Precise energy calibration is an important characteristic of Super-Kamiokande and is essential for solar neutrino measurement. In these sections, three methods of energy calibration are described: using monoenergetic electrons from the LINAC [here]; using a radioactive source for what we call ``Nickel calibration''[next]; and using decay electron events from stopping muons [after next].
For MSW analysis using the solar neutrino energy spectrum, the systematic error of absolute energy scale must be less than 1%. In Super-Kamiokande, ``LINAC calibration'' is used for precise absolute energy calibration. The advantage of the LINAC is that the electron energy is monochromatic and can cover the full energy range relevant for solar neutrinos, 515MeV. Another advantage compared to the Nickel calibration, which is described in the next section, is that a direct calibration is available using electrons. Note that solar neutrinos are observed using electron signals from scattering. In addition, more precise position calibration and direction calibration is available using a collimated beam from the LINAC.
The schematic view of LINAC calibration system is shown in Fig 1. The LINAC, which was originally for medical purposes, is a model ML-15MIII from Mitsubishi. The beam pipe is evacuated to less than torr, and the desired beam size and momentum are obtained by collimators and magnets. On the top of the Super-Kamiokande tank holes are welded every 2.1m along the -x-axis. We insert vertical beam pipe into the detector through these, and the length of the vertical beam pipe is variable, so we can do LINAC calibration at various positions in the inner detector. The beam intensity is adjusted to 0.1 electron per bunch so that almost all events are single electron events. The bunch width is 2sec, and the maximum rate of bunches is 60Hz. Plastic scintillators acting as a trigger counter and veto counters are placed at the end of the beam pipe as shown in Fig 1.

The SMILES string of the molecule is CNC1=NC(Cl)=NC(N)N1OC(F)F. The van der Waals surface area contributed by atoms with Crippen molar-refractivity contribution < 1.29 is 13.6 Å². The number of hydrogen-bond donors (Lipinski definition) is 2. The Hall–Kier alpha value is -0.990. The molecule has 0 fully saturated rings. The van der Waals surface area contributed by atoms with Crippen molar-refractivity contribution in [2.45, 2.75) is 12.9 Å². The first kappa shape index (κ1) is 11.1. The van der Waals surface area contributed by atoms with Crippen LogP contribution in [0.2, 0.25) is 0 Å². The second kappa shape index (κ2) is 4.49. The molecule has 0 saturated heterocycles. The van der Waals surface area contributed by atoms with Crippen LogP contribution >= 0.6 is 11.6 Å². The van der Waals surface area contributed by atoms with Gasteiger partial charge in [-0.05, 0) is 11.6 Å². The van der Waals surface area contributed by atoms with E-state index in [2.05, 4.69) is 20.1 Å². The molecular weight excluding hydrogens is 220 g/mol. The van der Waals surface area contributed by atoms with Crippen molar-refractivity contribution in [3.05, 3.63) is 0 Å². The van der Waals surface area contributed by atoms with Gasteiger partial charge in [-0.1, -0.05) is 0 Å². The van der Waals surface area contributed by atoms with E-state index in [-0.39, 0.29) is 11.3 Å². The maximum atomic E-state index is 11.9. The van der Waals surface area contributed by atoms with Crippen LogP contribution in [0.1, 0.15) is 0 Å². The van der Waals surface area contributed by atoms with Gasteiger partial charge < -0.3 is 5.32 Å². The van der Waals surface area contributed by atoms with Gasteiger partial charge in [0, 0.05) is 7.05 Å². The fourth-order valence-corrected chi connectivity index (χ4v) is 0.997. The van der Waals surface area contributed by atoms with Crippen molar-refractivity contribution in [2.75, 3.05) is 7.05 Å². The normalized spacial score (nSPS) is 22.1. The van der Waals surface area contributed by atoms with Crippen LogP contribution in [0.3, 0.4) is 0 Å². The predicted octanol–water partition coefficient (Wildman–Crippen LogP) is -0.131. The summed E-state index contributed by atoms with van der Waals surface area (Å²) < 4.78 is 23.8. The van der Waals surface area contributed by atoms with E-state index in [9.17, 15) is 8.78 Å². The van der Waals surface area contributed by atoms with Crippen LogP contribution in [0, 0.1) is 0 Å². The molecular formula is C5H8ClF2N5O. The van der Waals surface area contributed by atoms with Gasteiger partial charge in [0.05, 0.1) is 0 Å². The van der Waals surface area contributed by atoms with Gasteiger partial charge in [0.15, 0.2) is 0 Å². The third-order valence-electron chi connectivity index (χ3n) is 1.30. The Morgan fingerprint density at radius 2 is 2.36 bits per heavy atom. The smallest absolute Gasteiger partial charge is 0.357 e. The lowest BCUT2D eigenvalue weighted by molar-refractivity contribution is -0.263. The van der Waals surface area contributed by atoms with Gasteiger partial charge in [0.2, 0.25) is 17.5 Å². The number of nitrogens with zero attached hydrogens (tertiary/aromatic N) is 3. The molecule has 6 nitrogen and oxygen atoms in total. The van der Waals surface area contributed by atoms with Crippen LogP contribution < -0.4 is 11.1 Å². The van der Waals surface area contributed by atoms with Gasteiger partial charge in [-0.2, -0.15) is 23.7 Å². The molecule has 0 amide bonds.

The energy of electrons which travel through the beam pipe is measured by a Ge detector. For estimating the systematic error of the beam energy determination in the LINAC, the relation of observed momentum by Ge detector to the magnet field of magnet 1 is used, as shown in Fig 2. The observed momentum can be fitted by a line, and the deviation from that line is less than 0.3%.
The specifications of the LINAC are summarized in Table 1. The results of LINAC calibration, the position, angular, and energy calibrations, are described elsewhere (e.g. see Y.Koshio's PHD thesis, page 69, in the publications).
Table 1: LINAC specification.
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